Thursday Jan 14, 2010

Olio 0.2 Released

http://wp.me/pEk8Y-1M

Friday Oct 16, 2009

Olio 0.2 is coming

Olio0.2 is comming

Monday May 11, 2009

Olio implemented in Java

The first cut of a Java EE implementation of Olio is now checked into the repository. The file docs/java_setup.html gives instructions on how to build and setup this implementation. The implementation uses JSP, servlets, JPA for persistence, yahoo and Jmaki widgets for AJAX etc. The web application is located in webapp/java/trunk and the load driver, database and file loaders etc. are in workload/java/trunk.

Check it out.

Tuesday Apr 14, 2009

Scaling Olio on Sun's Nehalem Systems and Amber Road

I introduced Olio a little while ago as a toolkit to help web developers and deployers as well as performance/operations engineers. Olio includes a web2.0 application as well as the necessary software required to drive load against it. Today, we are showcasing the first major deployment of Olio on Sun's newest Intel Nehalem based systems - the SunFire X2270 and the SunFire X4270. We tested 10,000 concurrent users (with a database of 1 million users) using over 1TB of storage in the unstructured object store.

The diagram below shows the configuration we tested.


The Olio/PHP web application was deployed on two X2270 systems. Since these systems are wickedly fast, we also chose to run memcached on them. This eliminates the need of having a separate memcached tier. The structured data in Olio resides in MySQL. For this deployment, the database used MySQL Replication and was deployed using one Master node and 2 slave nodes - all nodes were X4270 systems. The databases were created on ZFS on the internal drives on these systems. The unstructured data resides on a regular filesystem created on the NAS Appliance AmberRoad - Sun Storage 7210.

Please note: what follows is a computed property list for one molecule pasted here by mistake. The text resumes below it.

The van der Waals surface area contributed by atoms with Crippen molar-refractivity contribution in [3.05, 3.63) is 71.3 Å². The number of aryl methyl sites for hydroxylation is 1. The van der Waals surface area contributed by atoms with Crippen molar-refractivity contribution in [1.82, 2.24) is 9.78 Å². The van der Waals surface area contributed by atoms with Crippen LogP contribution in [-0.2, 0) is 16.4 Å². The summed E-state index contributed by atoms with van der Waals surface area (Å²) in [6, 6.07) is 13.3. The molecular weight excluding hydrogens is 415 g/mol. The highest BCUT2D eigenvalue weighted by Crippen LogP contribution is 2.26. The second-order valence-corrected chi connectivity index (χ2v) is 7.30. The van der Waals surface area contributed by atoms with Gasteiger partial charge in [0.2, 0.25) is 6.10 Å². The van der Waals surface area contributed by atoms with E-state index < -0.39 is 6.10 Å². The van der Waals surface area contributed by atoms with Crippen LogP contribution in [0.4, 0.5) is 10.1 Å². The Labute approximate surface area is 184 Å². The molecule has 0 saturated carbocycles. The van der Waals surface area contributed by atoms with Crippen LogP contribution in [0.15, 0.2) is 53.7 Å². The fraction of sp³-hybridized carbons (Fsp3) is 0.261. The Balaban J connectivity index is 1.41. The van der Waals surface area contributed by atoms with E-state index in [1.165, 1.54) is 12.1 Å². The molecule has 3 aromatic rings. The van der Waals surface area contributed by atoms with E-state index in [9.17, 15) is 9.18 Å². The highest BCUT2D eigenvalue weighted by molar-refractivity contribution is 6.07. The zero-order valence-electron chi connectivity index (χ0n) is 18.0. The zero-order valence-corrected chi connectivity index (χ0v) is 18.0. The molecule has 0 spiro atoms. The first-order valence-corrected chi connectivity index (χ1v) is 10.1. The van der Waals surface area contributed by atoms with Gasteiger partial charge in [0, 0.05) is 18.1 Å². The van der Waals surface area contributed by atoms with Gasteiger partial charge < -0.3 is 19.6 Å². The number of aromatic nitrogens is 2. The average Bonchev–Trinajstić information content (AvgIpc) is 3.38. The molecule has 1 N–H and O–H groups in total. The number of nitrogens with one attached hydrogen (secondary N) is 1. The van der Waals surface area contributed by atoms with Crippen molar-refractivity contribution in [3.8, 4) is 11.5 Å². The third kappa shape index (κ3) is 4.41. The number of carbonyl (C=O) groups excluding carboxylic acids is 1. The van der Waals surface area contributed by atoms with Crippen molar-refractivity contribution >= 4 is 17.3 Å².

I think this is a great solution for web2.0 applications - the new Nehalem servers are extremely powerful allowing you to run a lot of users on each server, resulting in a smaller footprint and easier deployment and maintenance. Of course, this requires a little more effort in terms of tuning the software stack to ensure it can scale and utilize the CPU effectively.

The entire configuration, tuning informantion and performance results is documented in details in a Sun Blueprints titled A Web2.0 Deployment on OpenSolaris and Sun Systems. So check it out and let me know if you have any questions or comments.

Friday Mar 20, 2009

First Olio Release

We have just released the first binary version of Apache Olio for both the PHP and Rails implementation. Both implementations have been tested quite thoroughly now and we think they are robust enough for serious use - especially for performance testing the workloads.


I introduced Olio in a previous post. It is a toolkit that includes a sample web2.0 application implemented in both PHP and Rails that includes a load generator to drive load against the application.


Please visit the Olio site and download the kits. If you find it interesting, I invite you to come join the project.

Wednesday Nov 12, 2008

Introducing Olio

For the last few months, I've been working feverishly to get the web2.0kit open-sourced. What is the web2.0kit, you ask ? We introduced this at our session at the Velocity conference. The web2.0kit is a reference architecture to help anyone running a web application evaluate the suitability, functionality and performance of various web technologies.